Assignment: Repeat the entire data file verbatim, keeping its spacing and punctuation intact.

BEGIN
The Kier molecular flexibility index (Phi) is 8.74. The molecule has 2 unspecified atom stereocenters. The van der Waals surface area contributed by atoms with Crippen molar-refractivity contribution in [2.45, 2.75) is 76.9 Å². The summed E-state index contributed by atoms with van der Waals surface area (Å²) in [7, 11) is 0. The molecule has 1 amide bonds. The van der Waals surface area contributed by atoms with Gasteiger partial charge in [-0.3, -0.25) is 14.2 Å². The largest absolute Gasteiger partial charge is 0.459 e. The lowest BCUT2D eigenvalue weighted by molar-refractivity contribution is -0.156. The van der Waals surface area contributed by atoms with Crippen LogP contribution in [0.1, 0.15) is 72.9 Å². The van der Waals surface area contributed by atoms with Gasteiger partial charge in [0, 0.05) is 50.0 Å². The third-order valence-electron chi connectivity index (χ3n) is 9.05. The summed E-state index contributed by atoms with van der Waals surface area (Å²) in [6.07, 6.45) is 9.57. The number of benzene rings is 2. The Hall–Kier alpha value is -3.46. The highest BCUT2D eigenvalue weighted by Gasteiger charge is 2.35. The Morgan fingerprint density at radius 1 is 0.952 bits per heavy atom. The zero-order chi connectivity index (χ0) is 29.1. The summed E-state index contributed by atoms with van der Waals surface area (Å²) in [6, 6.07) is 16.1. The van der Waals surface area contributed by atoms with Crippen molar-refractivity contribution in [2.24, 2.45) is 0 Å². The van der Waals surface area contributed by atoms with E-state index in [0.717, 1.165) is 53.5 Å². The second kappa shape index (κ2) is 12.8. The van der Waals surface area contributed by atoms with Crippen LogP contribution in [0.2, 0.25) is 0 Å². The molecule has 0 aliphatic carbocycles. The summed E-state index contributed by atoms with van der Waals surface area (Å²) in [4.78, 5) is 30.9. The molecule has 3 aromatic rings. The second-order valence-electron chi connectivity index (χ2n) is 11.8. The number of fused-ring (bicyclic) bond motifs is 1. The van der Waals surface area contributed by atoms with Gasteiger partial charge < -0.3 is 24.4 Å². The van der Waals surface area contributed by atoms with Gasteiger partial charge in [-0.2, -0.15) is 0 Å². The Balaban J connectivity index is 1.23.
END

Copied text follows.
The Kier molecular flexibility index (Phi) is 8.74. The molecule has 2 unspecified atom stereocenters. The van der Waals surface area contributed by atoms with Crippen molar-refractivity contribution in [2.45, 2.75) is 76.9 Å². The summed E-state index contributed by atoms with van der Waals surface area (Å²) in [7, 11) is 0. The molecule has 1 amide bonds. The van der Waals surface area contributed by atoms with Gasteiger partial charge in [-0.3, -0.25) is 14.2 Å². The largest absolute Gasteiger partial charge is 0.459 e. The lowest BCUT2D eigenvalue weighted by molar-refractivity contribution is -0.156. The van der Waals surface area contributed by atoms with Crippen LogP contribution in [0.1, 0.15) is 72.9 Å². The van der Waals surface area contributed by atoms with Gasteiger partial charge in [0, 0.05) is 50.0 Å². The third-order valence-electron chi connectivity index (χ3n) is 9.05. The summed E-state index contributed by atoms with van der Waals surface area (Å²) in [6.07, 6.45) is 9.57. The number of benzene rings is 2. The Hall–Kier alpha value is -3.46. The highest BCUT2D eigenvalue weighted by Gasteiger charge is 2.35. The Morgan fingerprint density at radius 1 is 0.952 bits per heavy atom. The zero-order chi connectivity index (χ0) is 29.1. The summed E-state index contributed by atoms with van der Waals surface area (Å²) in [6, 6.07) is 16.1. The van der Waals surface area contributed by atoms with Crippen molar-refractivity contribution in [2.24, 2.45) is 0 Å². The van der Waals surface area contributed by atoms with E-state index in [0.717, 1.165) is 53.5 Å². The second kappa shape index (κ2) is 12.8. The van der Waals surface area contributed by atoms with Crippen LogP contribution in [0.2, 0.25) is 0 Å². The molecule has 0 aliphatic carbocycles. The summed E-state index contributed by atoms with van der Waals surface area (Å²) in [4.78, 5) is 30.9. The molecule has 3 aromatic rings. The second-order valence-electron chi connectivity index (χ2n) is 11.8. The number of fused-ring (bicyclic) bond motifs is 1. The van der Waals surface area contributed by atoms with Gasteiger partial charge < -0.3 is 24.4 Å². The van der Waals surface area contributed by atoms with Gasteiger partial charge in [-0.2, -0.15) is 0 Å². The Balaban J connectivity index is 1.23.